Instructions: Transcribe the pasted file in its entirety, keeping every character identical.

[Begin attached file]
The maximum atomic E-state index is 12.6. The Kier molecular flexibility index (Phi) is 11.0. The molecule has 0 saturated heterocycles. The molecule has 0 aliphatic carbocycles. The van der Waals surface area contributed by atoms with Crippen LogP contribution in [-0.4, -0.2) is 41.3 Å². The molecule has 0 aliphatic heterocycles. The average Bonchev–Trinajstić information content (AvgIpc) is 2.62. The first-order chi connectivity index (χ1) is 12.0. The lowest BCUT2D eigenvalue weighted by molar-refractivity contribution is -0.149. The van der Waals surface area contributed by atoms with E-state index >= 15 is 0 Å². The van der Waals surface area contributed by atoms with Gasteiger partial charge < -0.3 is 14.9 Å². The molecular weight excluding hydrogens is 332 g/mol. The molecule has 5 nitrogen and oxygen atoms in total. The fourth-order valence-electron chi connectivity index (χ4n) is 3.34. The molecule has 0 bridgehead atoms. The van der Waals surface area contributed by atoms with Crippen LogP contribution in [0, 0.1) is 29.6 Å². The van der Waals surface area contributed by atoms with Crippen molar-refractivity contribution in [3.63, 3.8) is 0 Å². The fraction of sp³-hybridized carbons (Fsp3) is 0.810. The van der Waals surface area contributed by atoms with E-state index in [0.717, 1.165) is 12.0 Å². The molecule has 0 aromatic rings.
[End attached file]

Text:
The maximum atomic E-state index is 12.6. The Kier molecular flexibility index (Phi) is 11.0. The molecule has 0 saturated heterocycles. The molecule has 0 aliphatic carbocycles. The van der Waals surface area contributed by atoms with Crippen LogP contribution in [-0.4, -0.2) is 41.3 Å². The molecule has 0 aliphatic heterocycles. The average Bonchev–Trinajstić information content (AvgIpc) is 2.62. The first-order chi connectivity index (χ1) is 12.0. The lowest BCUT2D eigenvalue weighted by molar-refractivity contribution is -0.149. The van der Waals surface area contributed by atoms with E-state index >= 15 is 0 Å². The van der Waals surface area contributed by atoms with Gasteiger partial charge < -0.3 is 14.9 Å². The molecular weight excluding hydrogens is 332 g/mol. The molecule has 5 nitrogen and oxygen atoms in total. The fourth-order valence-electron chi connectivity index (χ4n) is 3.34. The molecule has 0 bridgehead atoms. The van der Waals surface area contributed by atoms with Crippen LogP contribution in [0, 0.1) is 29.6 Å². The van der Waals surface area contributed by atoms with Crippen molar-refractivity contribution in [3.63, 3.8) is 0 Å². The fraction of sp³-hybridized carbons (Fsp3) is 0.810. The van der Waals surface area contributed by atoms with E-state index in [0.717, 1.165) is 12.0 Å². The molecule has 0 aromatic rings.